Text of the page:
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Paintbrush: The Prettiest Parasite On The Prairie?

Indian paintrbrush (Castilleja linariifolia) in Grand Teton National Park.
Indian paintrbrush (Castilleja linariifolia) in Grand Teton National Park.

Most people are familiar with the showy red or yellow flowers of the Indian paintbrushes. They can be found from the dry valley grasslands to lush alpine meadows. There are 21 species of the paintbrush just in Montana, including bristly paintbrush, the red-flowered species of dry slopes and scarlet paintbrush which is common in meadows and along streams.

During drought years you may be able to notice that while most of the plants on the hillside will look dry and withered by the early summer, paintbrushes remain healthy-looking. Do these delicate plants have a more efficient way of obtaining water than their neighbors?

The answer is yes. Paintbrushes and their close relatives, louseworts and owl clovers are hemiparasites; that is, they obtain part of their water and nutrients from neighboring plants. When a paintbrush root comes in contact with those of another plant, it forms a short side branch that then penetrates the neighbor’s root. Paintbrushes lose water to the atmosphere more easily than other plants. This, as the the sun and wind draw water from the paintbrush plant, a kind of suction is created that causes water and sap to be drawn from the roots of the host plant into the roots and foliage of the parasite.

Researchers have determined that paintbrushes and their relatives obtain water, mineral nutrients such as nitrogen and phosphorus, and carbon compounds such as sugars and amino acids from their hosts. Paintbrushes are not host-specific, and a variety of plants, including other paintbrushes, may be used by the same species.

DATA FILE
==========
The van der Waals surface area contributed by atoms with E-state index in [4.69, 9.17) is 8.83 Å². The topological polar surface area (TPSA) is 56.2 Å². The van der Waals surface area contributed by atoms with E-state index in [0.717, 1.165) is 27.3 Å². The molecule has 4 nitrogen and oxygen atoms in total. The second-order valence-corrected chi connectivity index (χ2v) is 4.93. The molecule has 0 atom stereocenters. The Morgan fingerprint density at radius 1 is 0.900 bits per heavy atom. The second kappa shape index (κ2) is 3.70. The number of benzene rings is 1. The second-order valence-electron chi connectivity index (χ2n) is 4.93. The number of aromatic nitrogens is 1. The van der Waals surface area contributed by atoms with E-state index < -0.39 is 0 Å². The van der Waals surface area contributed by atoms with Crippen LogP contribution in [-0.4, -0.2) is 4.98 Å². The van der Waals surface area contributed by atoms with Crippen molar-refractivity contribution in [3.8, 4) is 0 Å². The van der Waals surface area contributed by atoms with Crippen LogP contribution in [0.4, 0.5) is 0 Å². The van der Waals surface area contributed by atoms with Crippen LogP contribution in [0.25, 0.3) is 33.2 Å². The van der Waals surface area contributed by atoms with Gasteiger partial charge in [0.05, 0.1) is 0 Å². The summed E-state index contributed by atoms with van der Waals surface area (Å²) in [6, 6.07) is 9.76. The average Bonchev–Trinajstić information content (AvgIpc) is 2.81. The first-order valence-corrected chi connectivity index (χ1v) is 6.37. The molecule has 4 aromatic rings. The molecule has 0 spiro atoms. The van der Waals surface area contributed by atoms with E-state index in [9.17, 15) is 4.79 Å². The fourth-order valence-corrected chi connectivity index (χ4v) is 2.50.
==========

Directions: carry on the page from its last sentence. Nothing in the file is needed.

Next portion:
Paintbrushes and their relatives have green leaves and are able, to some extent, to synthesize their own carbon compounds and obtain their own water and nutrients. Although most species of paintbrush can flower and produce seed in the greenhouse, garden, or other benign environment, a host is usually necessary for survival in the more stressful and competitive conditions occurring in native plant communities.

Although the effects on host plants have not been studied, dense colonies of paintbrush undoubtedly have an impact on the vegetation. Next time you see one of these beautiful plants, perhaps it will make you think of the complex interactions occurring underground.

"Field Notes" is produced by the Montana Natural History Center.

(Broadcast: "Fieldnotes," 08/25/15. Listen on air or online Sundays at 12:55 p.m., Tuesdays at 4:54 p.m., and Fridays at 4:54 p.m., or via podcast.)

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